People who have psoriasis or psoriatic arthritis are more likely to develop nail changes. About 50% of people with psoriasis and about 80% of patients with psoriatic arthritis to be precise. Medical specialist are still searching for the reason that some patients do get nail changes and other don't. In rare cases the nails are even known to be the only part of the body that show signs of psoriasis.
Nail psoriasis can cause several different symptoms. These symptoms can often come across as a fungal nail but are actually psoriasis nails.
Pitting. The nail plate is the hard surface made of keratin cells that forms the top of your nails. Nail psoriasis causes the nail plate to lose those cells which results in small pits forming our the nails. The amount of pits varies per person. Some people may have only one pit on the nail while others have many. The shape of the pits can both be shallow or deep.
Nail bed separation. Sometimes the nail can separate from the nail bed which is the skin under the nail. The official term for this separation is Onycholysis. In case of psoriasis nails, the first visible signs are mostly a white or yellow patch at the tip of the nail. The color will eventually go all the way down to the cuticle. When this happens the bacteria could get into the space under the nail and this might cause a fungal nail infection.
Changes in nail shape or thickness. Next to the above symptoms, there might be other changes in the texture of the nails. Psoriasis can cause lines to form across the nails. Weakness of the structures that support the nails can cause the nails to become brittle or crumble. Nails can also become thicker due to a possible fungal infection.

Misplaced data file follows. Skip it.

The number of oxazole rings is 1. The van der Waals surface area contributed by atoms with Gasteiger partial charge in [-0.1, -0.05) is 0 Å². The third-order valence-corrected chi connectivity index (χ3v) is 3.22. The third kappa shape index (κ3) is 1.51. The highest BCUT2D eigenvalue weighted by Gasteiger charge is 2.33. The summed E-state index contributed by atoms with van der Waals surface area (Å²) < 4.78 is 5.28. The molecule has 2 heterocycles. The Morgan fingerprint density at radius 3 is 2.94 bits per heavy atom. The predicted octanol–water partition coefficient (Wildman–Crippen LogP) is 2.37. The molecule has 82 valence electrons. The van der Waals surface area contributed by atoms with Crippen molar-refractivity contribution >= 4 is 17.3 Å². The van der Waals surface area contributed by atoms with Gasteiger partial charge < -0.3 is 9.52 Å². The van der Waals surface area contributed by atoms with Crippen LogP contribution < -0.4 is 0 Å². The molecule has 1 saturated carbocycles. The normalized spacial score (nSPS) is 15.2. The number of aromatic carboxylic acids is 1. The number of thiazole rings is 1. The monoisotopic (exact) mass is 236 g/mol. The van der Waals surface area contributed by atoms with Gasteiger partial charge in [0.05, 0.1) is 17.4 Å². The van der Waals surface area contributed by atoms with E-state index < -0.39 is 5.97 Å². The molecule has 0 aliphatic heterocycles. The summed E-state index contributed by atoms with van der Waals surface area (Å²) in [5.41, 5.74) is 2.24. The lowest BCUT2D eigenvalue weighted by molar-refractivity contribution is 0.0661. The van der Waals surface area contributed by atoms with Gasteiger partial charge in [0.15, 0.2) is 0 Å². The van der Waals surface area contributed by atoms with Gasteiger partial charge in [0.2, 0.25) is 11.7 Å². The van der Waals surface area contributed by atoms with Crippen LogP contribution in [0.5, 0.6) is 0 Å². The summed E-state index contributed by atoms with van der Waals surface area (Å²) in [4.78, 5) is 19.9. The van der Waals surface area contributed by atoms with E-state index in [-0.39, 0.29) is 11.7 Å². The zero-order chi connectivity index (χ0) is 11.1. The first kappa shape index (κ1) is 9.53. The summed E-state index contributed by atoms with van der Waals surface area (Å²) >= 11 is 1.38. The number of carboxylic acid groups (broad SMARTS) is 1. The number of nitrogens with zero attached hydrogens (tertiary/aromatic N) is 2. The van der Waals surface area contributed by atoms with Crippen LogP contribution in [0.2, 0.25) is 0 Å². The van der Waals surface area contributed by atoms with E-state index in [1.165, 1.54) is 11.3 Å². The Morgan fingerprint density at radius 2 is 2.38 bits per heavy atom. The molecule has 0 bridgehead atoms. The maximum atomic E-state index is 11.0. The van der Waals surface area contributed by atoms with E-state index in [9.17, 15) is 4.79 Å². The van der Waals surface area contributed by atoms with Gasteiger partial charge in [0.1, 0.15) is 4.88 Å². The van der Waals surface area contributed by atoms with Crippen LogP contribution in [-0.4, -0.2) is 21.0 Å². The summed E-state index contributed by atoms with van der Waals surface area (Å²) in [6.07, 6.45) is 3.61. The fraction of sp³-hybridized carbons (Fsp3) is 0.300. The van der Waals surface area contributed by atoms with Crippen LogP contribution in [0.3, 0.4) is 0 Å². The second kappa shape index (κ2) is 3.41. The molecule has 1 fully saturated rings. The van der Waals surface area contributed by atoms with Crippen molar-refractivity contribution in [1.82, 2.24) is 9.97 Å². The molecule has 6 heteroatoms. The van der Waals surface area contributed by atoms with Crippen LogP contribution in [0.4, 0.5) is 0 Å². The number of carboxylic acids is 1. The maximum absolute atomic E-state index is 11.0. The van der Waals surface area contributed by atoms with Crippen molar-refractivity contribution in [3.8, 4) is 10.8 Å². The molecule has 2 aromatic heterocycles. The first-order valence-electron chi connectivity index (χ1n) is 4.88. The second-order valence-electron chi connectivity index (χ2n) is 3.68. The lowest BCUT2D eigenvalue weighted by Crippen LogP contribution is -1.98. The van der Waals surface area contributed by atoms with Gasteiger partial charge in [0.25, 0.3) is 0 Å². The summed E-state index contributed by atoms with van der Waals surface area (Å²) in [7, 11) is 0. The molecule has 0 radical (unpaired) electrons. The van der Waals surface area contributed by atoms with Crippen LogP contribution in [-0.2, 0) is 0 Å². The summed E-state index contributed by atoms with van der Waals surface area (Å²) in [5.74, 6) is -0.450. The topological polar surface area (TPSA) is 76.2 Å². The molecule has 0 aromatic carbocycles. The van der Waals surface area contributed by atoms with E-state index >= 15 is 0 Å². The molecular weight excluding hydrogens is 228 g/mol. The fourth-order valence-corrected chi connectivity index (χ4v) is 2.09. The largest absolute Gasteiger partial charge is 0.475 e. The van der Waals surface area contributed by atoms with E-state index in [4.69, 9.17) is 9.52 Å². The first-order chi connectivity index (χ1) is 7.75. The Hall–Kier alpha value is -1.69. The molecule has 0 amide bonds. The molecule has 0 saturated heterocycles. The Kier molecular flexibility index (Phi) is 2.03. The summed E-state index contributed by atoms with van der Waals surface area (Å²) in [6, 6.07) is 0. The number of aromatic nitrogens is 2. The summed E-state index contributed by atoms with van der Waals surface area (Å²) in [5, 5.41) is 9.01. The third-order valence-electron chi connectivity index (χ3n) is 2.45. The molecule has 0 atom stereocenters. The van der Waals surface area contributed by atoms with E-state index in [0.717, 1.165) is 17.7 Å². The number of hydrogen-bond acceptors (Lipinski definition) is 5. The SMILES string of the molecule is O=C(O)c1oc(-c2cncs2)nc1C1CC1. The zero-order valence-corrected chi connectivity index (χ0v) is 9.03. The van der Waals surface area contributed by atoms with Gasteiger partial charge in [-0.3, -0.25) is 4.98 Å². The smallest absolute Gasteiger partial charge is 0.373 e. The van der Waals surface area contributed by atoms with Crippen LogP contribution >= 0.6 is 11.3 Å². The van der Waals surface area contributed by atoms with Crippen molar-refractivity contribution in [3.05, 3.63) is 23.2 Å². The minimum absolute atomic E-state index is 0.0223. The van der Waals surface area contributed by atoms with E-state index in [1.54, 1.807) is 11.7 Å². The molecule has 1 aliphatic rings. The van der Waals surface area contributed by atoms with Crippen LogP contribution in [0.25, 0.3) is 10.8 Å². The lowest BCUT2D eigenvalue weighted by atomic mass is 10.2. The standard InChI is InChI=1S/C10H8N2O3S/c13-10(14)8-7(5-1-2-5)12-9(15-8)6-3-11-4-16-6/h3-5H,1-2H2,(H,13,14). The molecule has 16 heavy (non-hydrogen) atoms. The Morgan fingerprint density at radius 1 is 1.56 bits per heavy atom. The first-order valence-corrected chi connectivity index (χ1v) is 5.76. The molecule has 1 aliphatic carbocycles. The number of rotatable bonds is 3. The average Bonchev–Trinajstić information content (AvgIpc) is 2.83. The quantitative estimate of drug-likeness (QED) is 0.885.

Discoloured nails. The color of the nail can change. In case of psoriasis nails this looks like a drop of oil under the nail plate. Mainly yellow-red coloured called oil-drop spot.
In case of nails that are discoloured, brittle, cracking or separating from the nail bed, there might be a nail psoriasis or fungal nails.
Psoriasis is an autoimmune disease that can cause red, scaly patches on the skin. Because the nails and the skin are closely related a lot of patients with psoriasis on the skin also develop psoriasis on the nails.
Although the two conditions of nail psoriasis and fungal nails may look very similar, there are differences between them.
It might be difficult to tell the symptoms apart. It's important to know which condition has affected the nail to treat it properly.
It's possible to have both nail psoriasis and a fungal infection. According to the Psoriasis and Psoriatic Arthritis Alliance, about 35% of people with nail psoriasis also may have a fungal infection.
Nail Fungus is fairly common and usually starts with a discoloration in the nail.